Let's review last week's release of US economic data and the market's reaction after one hour of each release.
Durable Goods Orders
Last wednesday, we had durable goods orders. This report measures the monthly increase in new purchase orders placed with domestic manufacturers for hard goods. The actual number was waaaay below expectations.
The report was released at 8:30 EST. Here's how many pips each major currency pair moved one hour after the release. Even with a "bad" report, the dollar still strengthened.
Gross Domestic Product
The next day brought the gross domestic product (GDP) numbers. Gross Domestic Product (GDP) measures the value of all goods and services produced by the US economy. GDP is the broadest measure of economic activity and the primary gauge of an economy's health.
While it came out only slightly below expectations, it was still enough to convince traders to sell the dollar.
Existing Home Sales
On that same day, exactly an hour and half later, came the existing home sales number. It measures the number of previously constructed homes that were sold last month. Since existing homes make up a much bigger portion of the housing market than brand new homes, this report is extremly important indicator of trends in the housing market.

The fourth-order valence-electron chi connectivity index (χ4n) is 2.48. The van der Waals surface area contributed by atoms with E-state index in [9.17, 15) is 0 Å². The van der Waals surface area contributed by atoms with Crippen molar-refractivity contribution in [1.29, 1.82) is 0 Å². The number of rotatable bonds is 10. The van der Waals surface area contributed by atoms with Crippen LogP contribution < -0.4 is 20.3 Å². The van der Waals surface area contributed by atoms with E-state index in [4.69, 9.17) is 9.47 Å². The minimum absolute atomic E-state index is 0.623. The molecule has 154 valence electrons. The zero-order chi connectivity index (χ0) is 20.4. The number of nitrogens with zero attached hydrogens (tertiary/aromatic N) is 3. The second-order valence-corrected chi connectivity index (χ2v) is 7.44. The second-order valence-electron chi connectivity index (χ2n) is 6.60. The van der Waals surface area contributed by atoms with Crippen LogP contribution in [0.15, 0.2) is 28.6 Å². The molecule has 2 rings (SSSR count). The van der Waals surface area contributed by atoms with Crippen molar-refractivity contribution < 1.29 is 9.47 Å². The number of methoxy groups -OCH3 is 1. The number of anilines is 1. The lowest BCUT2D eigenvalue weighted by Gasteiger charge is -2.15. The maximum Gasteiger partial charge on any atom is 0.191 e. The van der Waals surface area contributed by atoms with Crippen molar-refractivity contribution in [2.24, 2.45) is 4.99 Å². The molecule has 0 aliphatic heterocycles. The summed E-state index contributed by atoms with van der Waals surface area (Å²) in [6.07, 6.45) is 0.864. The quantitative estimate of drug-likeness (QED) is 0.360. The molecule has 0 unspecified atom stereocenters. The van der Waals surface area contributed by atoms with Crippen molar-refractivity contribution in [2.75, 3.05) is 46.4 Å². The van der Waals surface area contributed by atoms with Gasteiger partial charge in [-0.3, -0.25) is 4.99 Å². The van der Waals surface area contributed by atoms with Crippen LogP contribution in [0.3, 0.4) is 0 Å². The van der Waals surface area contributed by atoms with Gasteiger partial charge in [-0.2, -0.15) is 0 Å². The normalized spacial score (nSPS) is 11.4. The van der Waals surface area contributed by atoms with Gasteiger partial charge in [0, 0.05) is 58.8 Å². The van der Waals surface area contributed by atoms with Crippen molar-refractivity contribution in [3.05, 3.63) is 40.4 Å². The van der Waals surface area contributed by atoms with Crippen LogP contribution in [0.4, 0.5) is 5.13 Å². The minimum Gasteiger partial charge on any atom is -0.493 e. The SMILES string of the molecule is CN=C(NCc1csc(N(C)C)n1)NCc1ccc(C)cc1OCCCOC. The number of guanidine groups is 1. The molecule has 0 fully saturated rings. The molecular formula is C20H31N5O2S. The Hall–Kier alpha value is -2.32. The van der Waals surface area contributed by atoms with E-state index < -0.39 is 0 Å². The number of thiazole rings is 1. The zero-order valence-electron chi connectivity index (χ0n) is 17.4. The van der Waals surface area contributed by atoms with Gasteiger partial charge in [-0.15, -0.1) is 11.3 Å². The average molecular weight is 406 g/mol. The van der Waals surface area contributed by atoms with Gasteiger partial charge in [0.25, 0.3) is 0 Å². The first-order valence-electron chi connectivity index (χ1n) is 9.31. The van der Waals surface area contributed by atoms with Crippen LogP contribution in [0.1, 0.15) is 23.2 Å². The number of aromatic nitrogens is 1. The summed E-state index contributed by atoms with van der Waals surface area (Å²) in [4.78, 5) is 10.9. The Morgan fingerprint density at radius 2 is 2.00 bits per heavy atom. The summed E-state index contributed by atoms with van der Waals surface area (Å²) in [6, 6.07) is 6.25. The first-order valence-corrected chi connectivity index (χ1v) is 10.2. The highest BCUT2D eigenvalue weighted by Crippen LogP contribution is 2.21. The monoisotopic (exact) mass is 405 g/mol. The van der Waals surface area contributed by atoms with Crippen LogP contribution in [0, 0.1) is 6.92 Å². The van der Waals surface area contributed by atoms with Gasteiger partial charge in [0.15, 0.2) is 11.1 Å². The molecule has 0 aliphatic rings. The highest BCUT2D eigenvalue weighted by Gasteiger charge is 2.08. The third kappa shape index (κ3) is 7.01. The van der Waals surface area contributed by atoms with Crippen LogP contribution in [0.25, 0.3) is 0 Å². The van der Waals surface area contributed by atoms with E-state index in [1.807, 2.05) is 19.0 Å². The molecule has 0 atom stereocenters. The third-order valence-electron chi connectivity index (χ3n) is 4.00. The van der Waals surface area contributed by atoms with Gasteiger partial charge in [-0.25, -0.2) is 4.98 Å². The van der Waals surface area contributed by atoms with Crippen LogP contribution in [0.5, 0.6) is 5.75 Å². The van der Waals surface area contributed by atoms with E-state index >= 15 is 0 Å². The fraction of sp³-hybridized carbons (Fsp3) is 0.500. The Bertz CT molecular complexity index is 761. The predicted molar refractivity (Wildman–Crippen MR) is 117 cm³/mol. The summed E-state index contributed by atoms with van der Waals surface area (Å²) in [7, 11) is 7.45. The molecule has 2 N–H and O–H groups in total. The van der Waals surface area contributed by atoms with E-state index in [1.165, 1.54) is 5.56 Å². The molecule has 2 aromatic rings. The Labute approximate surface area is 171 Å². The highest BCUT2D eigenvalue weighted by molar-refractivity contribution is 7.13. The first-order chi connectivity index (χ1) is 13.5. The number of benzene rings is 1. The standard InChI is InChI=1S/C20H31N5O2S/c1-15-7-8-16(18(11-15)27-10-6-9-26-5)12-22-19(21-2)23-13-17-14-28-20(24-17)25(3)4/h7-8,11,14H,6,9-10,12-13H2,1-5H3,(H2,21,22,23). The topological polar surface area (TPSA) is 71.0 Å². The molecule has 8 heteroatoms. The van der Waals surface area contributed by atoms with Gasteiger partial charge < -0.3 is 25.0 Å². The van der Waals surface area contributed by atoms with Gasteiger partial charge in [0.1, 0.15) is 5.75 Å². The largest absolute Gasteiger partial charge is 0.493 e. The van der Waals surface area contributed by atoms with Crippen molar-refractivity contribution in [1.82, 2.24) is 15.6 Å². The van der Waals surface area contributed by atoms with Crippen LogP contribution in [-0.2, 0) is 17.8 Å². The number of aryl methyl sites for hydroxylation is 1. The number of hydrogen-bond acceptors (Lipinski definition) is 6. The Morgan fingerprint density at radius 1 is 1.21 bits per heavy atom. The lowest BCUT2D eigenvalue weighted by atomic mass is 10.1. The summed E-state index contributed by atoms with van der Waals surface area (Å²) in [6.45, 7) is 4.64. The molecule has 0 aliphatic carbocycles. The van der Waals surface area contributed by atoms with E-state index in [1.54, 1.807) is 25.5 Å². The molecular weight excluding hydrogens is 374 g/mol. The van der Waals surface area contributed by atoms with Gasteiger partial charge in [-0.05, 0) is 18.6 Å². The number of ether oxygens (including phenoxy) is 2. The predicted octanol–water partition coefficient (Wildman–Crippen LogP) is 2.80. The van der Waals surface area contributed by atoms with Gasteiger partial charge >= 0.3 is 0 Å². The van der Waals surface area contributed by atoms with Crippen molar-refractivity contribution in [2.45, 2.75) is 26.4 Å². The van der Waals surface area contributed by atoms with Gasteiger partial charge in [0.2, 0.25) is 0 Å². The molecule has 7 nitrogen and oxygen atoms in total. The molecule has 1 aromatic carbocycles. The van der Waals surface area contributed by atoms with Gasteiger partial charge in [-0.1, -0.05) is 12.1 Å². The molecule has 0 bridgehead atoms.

It came out slighly higher than expected, which probably caused some of those traders who dumped their dollars an hour and half ago, to buy them back. This is also known as short sellers covering their positions or buyers who were sitting on the sidelines jumping in the game.
Personal Consumption Expenditures (PCE) Core
Ah the good 'ol PCE Core. This indicator is the Fed's preferred measure of inflation, which the market is all over it when it's released. PCE Core measures the rate of inflation experienced by consumers. Like CPI, it reflects the price change in consumer goods and services. But unlike CPI, it only measures goods and services for individuals. Here's what happened:
Wow! The forecasted number was actually correct! That happens like once in a blue moon. So PCE Core came in "as expected" which means you'd probably expect the market to move very little since the forecasted number should already be "priced in"...right?
Wrong. If you're familiar with Big Ben and his gang called the Federal Reserve, they prefer the PCE Core to measure between the 1% and 2%. The recently released number is 2.1% which is just right outside of the Fed's comfort zone. While this doesn't guarantee that the Fed will hike interest rates, it adds a little bit of fuel for the Fed to go that direction, which is definitely dollar bullish.
- Dollar Bulls Planning a Surprise Attack? 21:09 27 August 2006
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- Dissecting the Fed Statement 20:21 10 May 2006
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- What the Heck is PPI and Why Should I Care? 07:00 14 July 2010